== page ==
President Robert Mugabe’s gaffe at the official opening of the Third Session of the Eighth Parliament could have cost the country $500 000, an MP claimed yesterday.

Mabvuku legislator, James Maridadi raised the issue in the National Assembly while contributing to debate on a motion on the President’s speech.


He said it cost the government a lot of money in terms of accommodation and meals when MPs were recalled to Harare to have the correct speech tabled before Parliament.

“Corruption has cost us 75% of our economy. The President came here and delivered a wrong speech and for me that is corruption because someone deliberately took out his right speech and replaced it with a wrong one,” Maridadi said.

“That boob cost the nation a lot of money because MPs were told to stay put at their hotels, which cost $120 per night, as well as lunch and dinner costs and transport and subsistence costs. The money used will not be less than half a million dollars, and that can send to school more than 200 children in my constituency.”

He said Mugabe was wrongly advised that by 2020 the country will be generating 5 000 megawatts of electricity from Kariba.
“The year 2020 is only five years from now and for an electricity generation project, we need not less than seven years after initially putting in money,” Maridadi said.

The Mabvuku legislator also urged government to stop being over excited by Nigerian investor Aliko Dangote.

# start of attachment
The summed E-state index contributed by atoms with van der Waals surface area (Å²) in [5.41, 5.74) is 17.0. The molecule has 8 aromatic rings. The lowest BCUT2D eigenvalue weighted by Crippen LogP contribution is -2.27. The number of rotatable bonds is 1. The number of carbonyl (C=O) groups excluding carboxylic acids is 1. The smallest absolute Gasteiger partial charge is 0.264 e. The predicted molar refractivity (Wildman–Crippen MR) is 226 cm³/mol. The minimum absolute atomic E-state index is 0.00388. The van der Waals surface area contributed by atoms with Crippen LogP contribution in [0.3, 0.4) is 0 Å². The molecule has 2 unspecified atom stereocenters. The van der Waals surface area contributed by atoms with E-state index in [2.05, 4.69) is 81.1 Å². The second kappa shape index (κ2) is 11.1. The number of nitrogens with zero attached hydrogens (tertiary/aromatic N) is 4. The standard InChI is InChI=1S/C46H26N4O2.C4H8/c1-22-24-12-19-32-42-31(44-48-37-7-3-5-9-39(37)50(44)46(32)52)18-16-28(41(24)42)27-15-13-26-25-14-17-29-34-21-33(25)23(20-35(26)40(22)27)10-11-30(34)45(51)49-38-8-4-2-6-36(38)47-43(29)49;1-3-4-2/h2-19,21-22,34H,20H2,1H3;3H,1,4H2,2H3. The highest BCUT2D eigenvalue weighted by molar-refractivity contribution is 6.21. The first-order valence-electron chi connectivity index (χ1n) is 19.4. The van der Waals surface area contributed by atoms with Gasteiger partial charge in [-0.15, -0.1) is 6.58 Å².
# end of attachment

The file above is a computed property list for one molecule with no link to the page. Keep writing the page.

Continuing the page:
“Dangote is worth $17,5 billion, and that does not mean it is cash at bank. Those are assets and other issues. Yet, we have the second richest family in India, Essar, and five years down the line they still do not have a licence and yet they put $900 000 into the coffers of this country. The investment climate is not conducive and to think Dangote is coming will not happen,” Maridadi said.

Mutasa South MP Trevor Saruwaka said Mugabe was not sincere in addressing the scourge of corruption and land issues as bigwigs in his government owned several farms. He also accused Mugabe of nepotism in his recent Cabinet reshuffle.

“There is no sincerity in solving the land issue because the recent divorces of his nephew Leo Mugabe revealed he has three farms. He should take away Leo’s farms. I do not believe we lack information — it is implementation that we lack,” Saruwaka said.

“On corruption, the fish rots from the head. What we have seen is that corrupt ministers are rewarded. Minister Ignatius Chombo’s divorce revealed he had more than 80 stands and how does one acquire all those in a country with a long waiting list?

“But during the reshuffle that individual is given the position of minister of Home Affairs to deal with the police, and we think it is a way of fighting corruption by putting a thief to guard?”

Saruwaka said Mugabe exhibited nepotism by appointing his nephew Patrick Zhuwao as Youth minister.

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